Enhancing “Servingness”: Principles to Support a Graduate Studies Going Culture among Latinos

Administration January 2024 PREMIUM

Despite the notable growth of Latina/o/x/e students completing graduate and professional studies, there are still challenges that need to be addressed. In order to promote positive outcomes regarding Latina/o/x/e student success in graduate studies, Drs Rodríguez and Núñez emphasize the importance of "servingness" in Hispanic Serving Institutions (HSIs) and suggest principles to support a graduate college-going culture.  

In the November 2023 Hispanic Outlook article on Coupling the Latino Educational Pipeline, I (Cristóbal) addressed the unfortunate reality that, according to recent NCES data, Latina/o/x/e students complete graduate and professional studies at half the rate of all other groups. Only 7% of Latina/o/x/e adults above 25 hold a graduate degree, compared to 14% of all Americans in that age group. Despite these relatively low enrollment rates, the Pew Research Center has identified a bright spot, reporting that Latino graduate and professional school enrollment has seen the fastest growth rate among all major racial/ethnic groups. Notably, both Latina/o/x/e men and women reported the highest growth rates in graduate enrollment between 2000-2021, when compared to their Black, Asian, and White colleagues by gender. Among all racial/ethnic and gender groups, Latina/x/e women are the subgroup reporting the largest enrollment change, at 291%. While we have such gains to celebrate, there is also much work to do as a community.

In reality,colleges and universities face the greatest responsibility to advance equitable enrollment and completion of graduate and professional studies for Latina/o/x/e students. Extending the important research addressing Latina/o/x/e undergraduate student equity is an essential departure point for this endeavor, as undergraduate success forges successful academic pathways to graduate studies. The concept of servingness, adapted from literature that I (Anne-Marie) have contributed to on Hispanic Serving Institutions’ (HSIs’) strategies to advance Latina/o/x/e student success (Garcia, Núñez, & Sansone, 2019), has important implications to shape practices that cultivate increased graduate degree enrollment and completion for Latino communities. HSI servingness emphasizes promoting positive outcomes for Latina/o/x/e students in culturally affirming ways. The extent to which an institution enacts servingness can be assessed by examining indicators of:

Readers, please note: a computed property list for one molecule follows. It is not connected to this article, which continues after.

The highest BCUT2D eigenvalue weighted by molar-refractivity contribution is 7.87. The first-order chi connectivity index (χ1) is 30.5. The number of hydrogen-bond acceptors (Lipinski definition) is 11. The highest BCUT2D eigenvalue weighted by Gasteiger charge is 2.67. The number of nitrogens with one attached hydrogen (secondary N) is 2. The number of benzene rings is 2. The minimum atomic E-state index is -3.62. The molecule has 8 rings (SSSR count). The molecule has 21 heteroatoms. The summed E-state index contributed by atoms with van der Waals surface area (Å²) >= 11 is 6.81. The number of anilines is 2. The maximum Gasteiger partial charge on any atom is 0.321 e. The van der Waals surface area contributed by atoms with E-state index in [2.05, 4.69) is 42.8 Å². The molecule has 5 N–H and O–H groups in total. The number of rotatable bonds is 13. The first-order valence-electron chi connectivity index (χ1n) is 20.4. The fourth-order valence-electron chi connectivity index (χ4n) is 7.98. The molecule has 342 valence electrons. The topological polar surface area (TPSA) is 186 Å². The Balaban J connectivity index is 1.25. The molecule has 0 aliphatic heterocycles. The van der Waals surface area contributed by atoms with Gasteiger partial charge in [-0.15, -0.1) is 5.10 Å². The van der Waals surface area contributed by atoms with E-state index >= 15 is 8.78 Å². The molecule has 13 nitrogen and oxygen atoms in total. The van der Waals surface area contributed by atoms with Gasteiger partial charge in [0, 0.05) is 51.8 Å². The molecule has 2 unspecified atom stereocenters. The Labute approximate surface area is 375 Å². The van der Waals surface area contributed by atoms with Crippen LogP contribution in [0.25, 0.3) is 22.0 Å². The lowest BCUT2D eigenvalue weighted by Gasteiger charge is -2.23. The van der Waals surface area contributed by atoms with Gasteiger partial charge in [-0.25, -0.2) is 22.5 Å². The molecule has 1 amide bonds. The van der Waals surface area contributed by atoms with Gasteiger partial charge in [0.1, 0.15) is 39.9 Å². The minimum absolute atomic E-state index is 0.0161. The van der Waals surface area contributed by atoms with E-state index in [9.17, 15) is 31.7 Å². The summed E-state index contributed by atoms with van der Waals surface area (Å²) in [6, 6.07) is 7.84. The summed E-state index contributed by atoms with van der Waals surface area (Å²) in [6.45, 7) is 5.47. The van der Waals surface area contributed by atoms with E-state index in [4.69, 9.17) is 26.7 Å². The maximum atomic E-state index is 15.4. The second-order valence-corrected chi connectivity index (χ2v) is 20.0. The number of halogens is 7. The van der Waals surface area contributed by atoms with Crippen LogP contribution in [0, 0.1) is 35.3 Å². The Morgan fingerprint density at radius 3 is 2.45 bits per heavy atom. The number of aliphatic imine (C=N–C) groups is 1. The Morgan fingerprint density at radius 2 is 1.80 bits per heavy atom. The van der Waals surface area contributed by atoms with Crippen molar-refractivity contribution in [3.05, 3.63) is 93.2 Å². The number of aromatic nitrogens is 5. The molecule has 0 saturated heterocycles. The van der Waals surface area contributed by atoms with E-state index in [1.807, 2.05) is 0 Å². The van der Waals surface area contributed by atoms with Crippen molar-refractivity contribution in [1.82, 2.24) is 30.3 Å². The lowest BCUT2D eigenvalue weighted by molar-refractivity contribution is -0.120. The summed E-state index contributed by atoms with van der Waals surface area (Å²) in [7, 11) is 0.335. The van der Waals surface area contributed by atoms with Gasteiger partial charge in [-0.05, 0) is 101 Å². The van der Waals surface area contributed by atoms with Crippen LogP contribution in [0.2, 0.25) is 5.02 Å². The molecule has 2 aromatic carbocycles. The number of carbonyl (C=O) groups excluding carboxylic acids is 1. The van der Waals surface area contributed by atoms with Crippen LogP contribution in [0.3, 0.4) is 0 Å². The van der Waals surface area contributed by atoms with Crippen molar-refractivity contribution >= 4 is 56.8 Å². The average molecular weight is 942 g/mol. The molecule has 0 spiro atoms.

Academic outcomes, such as persistence, graduation, transfer, course completion, STEM degree completion, and labor market outcomes. 

•  Nonacademic outcomes, such as the development of academic self-concept, leadership identity, racial identity, critical and liberatory consciousness (in the spirit of the work of Paulo Freire), graduate school aspirations, and civic engagement. 

Student experiences, including validation and concepts of belonging, such as interactions with same racial-ethnic peers and Spanish-speaking peers, faculty, and staff, participation in mentoring and support programs, as well as cultural signifiers on campus, like murals by Latinx artists that enhance a welcoming and affirming environment. 

Investment and infrastructures that institutionalize equity, including mission and purpose statements; HSI grant activities; decision-making processes; equity-minded leadership practices and policies; curricular and co-curricular structures; institutional advancement activities. 

Critical compositional diversity of faculty, staff, administrators, and graduate students. 

Community Engagement with and support for local and regional communities. 

Learning with and from HSIs currently implementing these practices can enhance the development of organizational cultures that promote Latina/o/x/e graduate student success. Excelencia in Education hosts an online resource called the Growing What Works database ( that leaders of HSIs and of institutions that want to better serve Latina/o/x/e students can utilize as a resource as they move to servingness.

Coupled with the literature on servingness, research about  college access can also offer insights to expand access for Latina/o/x/e students to graduate school. Anne-Marie and her colleagues, through qualitative case analysis, generated the concept of a college-going culture in high schools that promotes positive college readiness, application, and enrollment patterns, including for Latino communities (Jarsky, McDonough, & Núñez, 2009). The concept of  college culture in high school can arguably be applied to guiding the development of cultures in higher education institutions that promote graduate school enrollment, which could be conceived of as a Latino Graduate Studies Going Culture